For a band that did so little, and in a very short space of time, it is remarkable that they are held in such high regard; the two-tone ska band that really meant something. Coming off the back of punk, the mixed-race Coventry band were a band deeply embedded in the cultural fabric of the UK for a couple of years; from the release of the Prince Buster-inspired ‘Gangsters’ to the epochal ‘Ghost Town’, which hit number one in the tumultuous summer of ’81, when the country was suffering from high unemployment, racial strife, and extensive rioting. ‘Ghost Town’ was to be the last song that founder members Terry Hall and Lynval Golding, were to be involved with. Immediately after appearing on the Top of the Pops stage to perform that hit, they, along with Neville Staple, told band leader Jerry Dammers that they were leaving, to form Fun Boy Three
When The Specials first came to notice, they were a revelation, and for so many, an experience they were unlikely to ever experience again. Coming off the back of punk, and very integral to that profound movement, the Coventry band were of mixed race, a rare beast in the 70s, and a band seemingly everywhere for a few short and heady years.
Initially known as the Coventry Automators, the band came together in time honoured fashion. Jerry Dammers was looking for some help with a music project whilst at Lancaster Polytechnic. Horace Panter was at hand, and in those heady days where, hand-in-hand, the spirit of punk and a DIY ethic was alive and quickly evolving, a band were born, eventually coalescing around the classic line up of Dammers, Panter, Terry Hall, Neville Staple, Lynval Golding, Roddy Radiation, John Bradbury, and horn players Dick Cuthell and Rico Rodriguez.
Resident, Brighton’s most popular independent record shop, doesn’t just sell records. While last year the likes of Slaves, Pale Waves and Bill Ryder-Jones all played sets inside the shop – while Idles played the very first ‘out-store’ in Komedia – the iconic shop also holds in-store signings for a chance to get your brand-new record signed by the band themselves, and they’ve just announced two absolute corkers.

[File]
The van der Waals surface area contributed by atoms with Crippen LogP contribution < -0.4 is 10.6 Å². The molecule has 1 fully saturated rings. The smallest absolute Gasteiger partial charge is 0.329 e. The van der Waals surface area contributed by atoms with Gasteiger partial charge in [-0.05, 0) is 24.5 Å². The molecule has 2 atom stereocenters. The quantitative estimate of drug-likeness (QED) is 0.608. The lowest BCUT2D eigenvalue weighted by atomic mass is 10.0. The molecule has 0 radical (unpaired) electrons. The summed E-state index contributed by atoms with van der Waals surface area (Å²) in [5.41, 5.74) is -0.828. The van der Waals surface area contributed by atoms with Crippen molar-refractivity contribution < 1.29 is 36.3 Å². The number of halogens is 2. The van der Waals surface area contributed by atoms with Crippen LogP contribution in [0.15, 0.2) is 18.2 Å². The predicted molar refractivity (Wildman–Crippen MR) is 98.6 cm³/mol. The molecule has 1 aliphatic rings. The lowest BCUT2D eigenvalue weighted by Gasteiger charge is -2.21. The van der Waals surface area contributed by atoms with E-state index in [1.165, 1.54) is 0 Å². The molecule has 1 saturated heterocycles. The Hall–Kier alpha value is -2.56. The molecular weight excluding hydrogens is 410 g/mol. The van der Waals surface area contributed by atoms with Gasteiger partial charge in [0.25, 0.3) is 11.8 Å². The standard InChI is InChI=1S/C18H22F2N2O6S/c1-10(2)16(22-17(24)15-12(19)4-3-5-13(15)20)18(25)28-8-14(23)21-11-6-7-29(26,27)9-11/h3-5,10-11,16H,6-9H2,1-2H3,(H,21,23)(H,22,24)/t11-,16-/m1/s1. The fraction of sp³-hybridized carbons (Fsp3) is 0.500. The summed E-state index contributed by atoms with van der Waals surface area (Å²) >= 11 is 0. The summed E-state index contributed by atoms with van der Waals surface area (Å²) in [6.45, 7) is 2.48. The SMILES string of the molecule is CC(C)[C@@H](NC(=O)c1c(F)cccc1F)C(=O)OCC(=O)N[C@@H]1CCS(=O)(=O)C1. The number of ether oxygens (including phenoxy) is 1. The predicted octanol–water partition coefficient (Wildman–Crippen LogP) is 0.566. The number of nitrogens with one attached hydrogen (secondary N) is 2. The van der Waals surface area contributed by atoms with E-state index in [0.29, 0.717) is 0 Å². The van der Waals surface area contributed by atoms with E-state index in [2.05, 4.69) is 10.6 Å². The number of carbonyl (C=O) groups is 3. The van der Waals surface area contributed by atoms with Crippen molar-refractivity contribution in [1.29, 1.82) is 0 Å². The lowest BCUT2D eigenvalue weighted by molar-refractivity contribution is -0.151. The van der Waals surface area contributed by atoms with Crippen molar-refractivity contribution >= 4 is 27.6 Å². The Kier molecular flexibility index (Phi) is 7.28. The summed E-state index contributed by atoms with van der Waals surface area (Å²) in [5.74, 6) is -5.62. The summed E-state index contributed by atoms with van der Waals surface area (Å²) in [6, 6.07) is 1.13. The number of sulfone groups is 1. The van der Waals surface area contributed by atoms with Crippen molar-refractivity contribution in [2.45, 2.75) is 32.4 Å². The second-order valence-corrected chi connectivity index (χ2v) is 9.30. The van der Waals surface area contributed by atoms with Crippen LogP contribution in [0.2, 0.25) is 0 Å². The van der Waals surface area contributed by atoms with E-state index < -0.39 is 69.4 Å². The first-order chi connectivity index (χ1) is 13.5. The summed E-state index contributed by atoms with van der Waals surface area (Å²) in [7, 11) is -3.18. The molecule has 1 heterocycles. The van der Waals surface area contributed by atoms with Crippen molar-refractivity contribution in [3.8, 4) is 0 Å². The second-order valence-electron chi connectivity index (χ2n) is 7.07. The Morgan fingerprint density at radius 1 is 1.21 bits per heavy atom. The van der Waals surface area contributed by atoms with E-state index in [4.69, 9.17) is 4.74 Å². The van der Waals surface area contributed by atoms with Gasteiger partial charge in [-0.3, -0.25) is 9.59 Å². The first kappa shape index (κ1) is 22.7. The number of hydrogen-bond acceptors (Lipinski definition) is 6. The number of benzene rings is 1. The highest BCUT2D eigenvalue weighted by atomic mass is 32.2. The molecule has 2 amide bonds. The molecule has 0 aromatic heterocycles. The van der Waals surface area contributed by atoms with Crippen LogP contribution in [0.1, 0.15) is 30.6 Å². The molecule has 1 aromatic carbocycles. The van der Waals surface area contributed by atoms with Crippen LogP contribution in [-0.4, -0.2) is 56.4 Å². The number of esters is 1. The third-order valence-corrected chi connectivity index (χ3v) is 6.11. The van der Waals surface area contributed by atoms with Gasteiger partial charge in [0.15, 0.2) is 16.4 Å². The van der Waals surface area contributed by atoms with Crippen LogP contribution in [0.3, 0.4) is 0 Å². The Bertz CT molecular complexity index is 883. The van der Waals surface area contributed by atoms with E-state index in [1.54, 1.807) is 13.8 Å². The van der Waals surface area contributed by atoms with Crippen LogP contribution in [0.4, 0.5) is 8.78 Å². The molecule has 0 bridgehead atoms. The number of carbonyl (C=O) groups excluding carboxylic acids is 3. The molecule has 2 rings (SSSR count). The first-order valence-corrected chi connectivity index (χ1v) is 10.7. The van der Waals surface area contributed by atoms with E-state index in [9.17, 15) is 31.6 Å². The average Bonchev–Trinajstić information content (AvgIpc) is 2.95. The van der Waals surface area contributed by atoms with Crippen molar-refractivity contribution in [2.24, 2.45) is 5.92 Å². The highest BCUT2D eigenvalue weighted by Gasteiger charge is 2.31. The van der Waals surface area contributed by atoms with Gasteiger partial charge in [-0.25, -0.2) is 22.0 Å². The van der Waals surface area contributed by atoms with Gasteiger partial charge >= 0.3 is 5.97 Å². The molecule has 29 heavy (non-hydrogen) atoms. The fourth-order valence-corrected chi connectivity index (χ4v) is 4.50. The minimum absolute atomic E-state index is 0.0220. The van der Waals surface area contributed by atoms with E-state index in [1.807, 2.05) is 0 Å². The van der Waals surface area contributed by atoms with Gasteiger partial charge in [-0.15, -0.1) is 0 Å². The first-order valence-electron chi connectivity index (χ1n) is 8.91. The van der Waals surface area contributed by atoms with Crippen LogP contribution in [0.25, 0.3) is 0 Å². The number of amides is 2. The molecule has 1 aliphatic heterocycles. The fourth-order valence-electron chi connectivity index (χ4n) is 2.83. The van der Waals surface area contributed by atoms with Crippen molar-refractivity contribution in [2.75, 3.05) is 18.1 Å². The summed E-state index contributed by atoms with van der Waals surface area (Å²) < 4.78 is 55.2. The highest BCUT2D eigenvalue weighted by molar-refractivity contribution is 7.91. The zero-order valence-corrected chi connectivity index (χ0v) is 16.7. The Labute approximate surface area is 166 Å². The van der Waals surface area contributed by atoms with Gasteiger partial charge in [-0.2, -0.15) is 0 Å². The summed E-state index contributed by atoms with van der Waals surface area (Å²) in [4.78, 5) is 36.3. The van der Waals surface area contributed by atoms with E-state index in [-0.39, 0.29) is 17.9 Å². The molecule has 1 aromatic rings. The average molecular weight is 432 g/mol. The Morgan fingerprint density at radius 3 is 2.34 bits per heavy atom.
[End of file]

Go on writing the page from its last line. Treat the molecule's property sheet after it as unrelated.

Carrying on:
The Specials’ new 10-song Encore album was produced by their founding members Terry Hall, Lynval Golding and Horace Panter, alongside Danish musician/producer Torp Larsen. It is the first time Hall, Golding and Panter have recorded new material together since the band’s 1981 No.1 single ‘Ghost Town’.
The Specials are one of Britain’s most iconic groups whose hits are still filling dance-floors to this day. This Spring the group’s albums have been given the reissue treatment, all three of their pioneering studio albums re-released, collected together with extensive bonus tracks including all the non-album singles, live concert versions, radio sessions and more; collected together with the blessing of the bands founder and main song-writer Jerry Dammers. Despite having been a big fan of the era, and having always been keen on those classic songs we’ve all heard like ‘Ghost Town’, ‘Too Much Too Young’, ‘Monkey Man’, ‘A Message To You Rudy’ and ‘Nelson Mandela’; I’d never listened through the albums themselves so I was keen to take this opportunity to immerse myself in their catalogue and learn more about the history of the band.
The Specials were formed in the 1970’s, originally known as The Coventry Automatics, the brainchild of keyboard player Jerry Dammers, who hand picked the group to realise his vision of a multi-cultural band who could fuse the two tones of punk and reggae to rock against racism and Thatcherite Britain. Terry Hall’s unique vocals often took centre stage paired with reggae MC vocals from Neville Staple. That same dual approach was taken with the choice of guitarists; Lynval Golding, playing the authentic reggae chops, and Roddy ‘Radiation’ Byers on lead-guitar, adding some punk and classic rock’n’roll to the mix. John Bradbury on drums and Horace Panter on bass were both sensational players whose skills gave The Specials a far more solid groove than many other popular bands at the time.